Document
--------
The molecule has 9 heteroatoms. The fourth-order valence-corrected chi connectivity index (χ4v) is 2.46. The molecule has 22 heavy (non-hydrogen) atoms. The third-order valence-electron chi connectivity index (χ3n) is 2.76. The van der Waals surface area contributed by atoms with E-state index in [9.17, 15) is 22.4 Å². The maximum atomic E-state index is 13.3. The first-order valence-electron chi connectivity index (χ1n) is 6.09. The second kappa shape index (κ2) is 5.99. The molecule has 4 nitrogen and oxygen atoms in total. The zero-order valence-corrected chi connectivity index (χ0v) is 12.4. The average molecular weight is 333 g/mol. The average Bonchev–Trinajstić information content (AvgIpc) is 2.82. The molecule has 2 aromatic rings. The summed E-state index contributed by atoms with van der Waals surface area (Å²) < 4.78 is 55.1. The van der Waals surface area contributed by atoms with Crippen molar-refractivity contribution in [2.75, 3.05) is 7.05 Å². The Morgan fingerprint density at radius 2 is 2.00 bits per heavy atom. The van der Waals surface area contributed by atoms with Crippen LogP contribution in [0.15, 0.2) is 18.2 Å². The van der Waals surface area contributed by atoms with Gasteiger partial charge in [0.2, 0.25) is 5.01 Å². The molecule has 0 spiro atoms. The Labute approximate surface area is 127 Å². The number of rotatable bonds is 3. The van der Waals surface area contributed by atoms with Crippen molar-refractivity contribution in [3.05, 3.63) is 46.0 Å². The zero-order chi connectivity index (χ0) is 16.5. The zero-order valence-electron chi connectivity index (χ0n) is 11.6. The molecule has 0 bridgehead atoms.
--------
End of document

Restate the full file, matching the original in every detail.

The molecule has 9 heteroatoms. The fourth-order valence-corrected chi connectivity index (χ4v) is 2.46. The molecule has 22 heavy (non-hydrogen) atoms. The third-order valence-electron chi connectivity index (χ3n) is 2.76. The van der Waals surface area contributed by atoms with E-state index in [9.17, 15) is 22.4 Å². The maximum atomic E-state index is 13.3. The first-order valence-electron chi connectivity index (χ1n) is 6.09. The second kappa shape index (κ2) is 5.99. The molecule has 4 nitrogen and oxygen atoms in total. The zero-order valence-corrected chi connectivity index (χ0v) is 12.4. The average molecular weight is 333 g/mol. The average Bonchev–Trinajstić information content (AvgIpc) is 2.82. The molecule has 2 aromatic rings. The summed E-state index contributed by atoms with van der Waals surface area (Å²) < 4.78 is 55.1. The van der Waals surface area contributed by atoms with Crippen molar-refractivity contribution in [2.75, 3.05) is 7.05 Å². The Morgan fingerprint density at radius 2 is 2.00 bits per heavy atom. The van der Waals surface area contributed by atoms with Crippen LogP contribution in [0.15, 0.2) is 18.2 Å². The van der Waals surface area contributed by atoms with Gasteiger partial charge in [0.2, 0.25) is 5.01 Å². The molecule has 0 spiro atoms. The Labute approximate surface area is 127 Å². The number of rotatable bonds is 3. The van der Waals surface area contributed by atoms with Crippen molar-refractivity contribution in [3.05, 3.63) is 46.0 Å². The zero-order chi connectivity index (χ0) is 16.5. The zero-order valence-electron chi connectivity index (χ0n) is 11.6. The molecule has 0 bridgehead atoms.